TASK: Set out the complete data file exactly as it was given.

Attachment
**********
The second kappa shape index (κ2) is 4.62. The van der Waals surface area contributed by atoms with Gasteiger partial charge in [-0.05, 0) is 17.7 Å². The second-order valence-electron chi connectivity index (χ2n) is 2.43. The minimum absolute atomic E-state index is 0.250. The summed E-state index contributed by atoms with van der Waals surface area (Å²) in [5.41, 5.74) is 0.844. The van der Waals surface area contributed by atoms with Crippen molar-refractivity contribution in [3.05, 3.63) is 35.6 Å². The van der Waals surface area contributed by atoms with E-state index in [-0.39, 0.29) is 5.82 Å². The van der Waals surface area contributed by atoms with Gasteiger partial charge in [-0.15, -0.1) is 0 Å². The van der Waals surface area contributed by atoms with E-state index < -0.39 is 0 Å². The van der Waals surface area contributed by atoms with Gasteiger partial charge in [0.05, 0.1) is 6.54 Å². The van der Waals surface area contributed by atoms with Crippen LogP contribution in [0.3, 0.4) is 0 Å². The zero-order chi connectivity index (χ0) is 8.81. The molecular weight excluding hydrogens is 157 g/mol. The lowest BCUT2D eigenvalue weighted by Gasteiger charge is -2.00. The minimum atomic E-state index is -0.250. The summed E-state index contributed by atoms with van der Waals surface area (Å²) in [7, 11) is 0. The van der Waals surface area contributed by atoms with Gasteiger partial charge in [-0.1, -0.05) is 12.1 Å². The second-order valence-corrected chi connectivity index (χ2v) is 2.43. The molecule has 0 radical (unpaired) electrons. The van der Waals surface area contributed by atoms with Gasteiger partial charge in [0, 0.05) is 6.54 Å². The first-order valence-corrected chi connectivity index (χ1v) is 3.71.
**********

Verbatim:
The second kappa shape index (κ2) is 4.62. The van der Waals surface area contributed by atoms with Gasteiger partial charge in [-0.05, 0) is 17.7 Å². The second-order valence-electron chi connectivity index (χ2n) is 2.43. The minimum absolute atomic E-state index is 0.250. The summed E-state index contributed by atoms with van der Waals surface area (Å²) in [5.41, 5.74) is 0.844. The van der Waals surface area contributed by atoms with Crippen molar-refractivity contribution in [3.05, 3.63) is 35.6 Å². The van der Waals surface area contributed by atoms with E-state index in [-0.39, 0.29) is 5.82 Å². The van der Waals surface area contributed by atoms with Gasteiger partial charge in [-0.15, -0.1) is 0 Å². The van der Waals surface area contributed by atoms with E-state index < -0.39 is 0 Å². The van der Waals surface area contributed by atoms with Gasteiger partial charge in [0.05, 0.1) is 6.54 Å². The van der Waals surface area contributed by atoms with Crippen LogP contribution in [0.3, 0.4) is 0 Å². The zero-order chi connectivity index (χ0) is 8.81. The molecular weight excluding hydrogens is 157 g/mol. The lowest BCUT2D eigenvalue weighted by Gasteiger charge is -2.00. The minimum atomic E-state index is -0.250. The summed E-state index contributed by atoms with van der Waals surface area (Å²) in [7, 11) is 0. The van der Waals surface area contributed by atoms with Gasteiger partial charge in [-0.1, -0.05) is 12.1 Å². The second-order valence-corrected chi connectivity index (χ2v) is 2.43. The molecule has 0 radical (unpaired) electrons. The van der Waals surface area contributed by atoms with Gasteiger partial charge in [0, 0.05) is 6.54 Å². The first-order valence-corrected chi connectivity index (χ1v) is 3.71.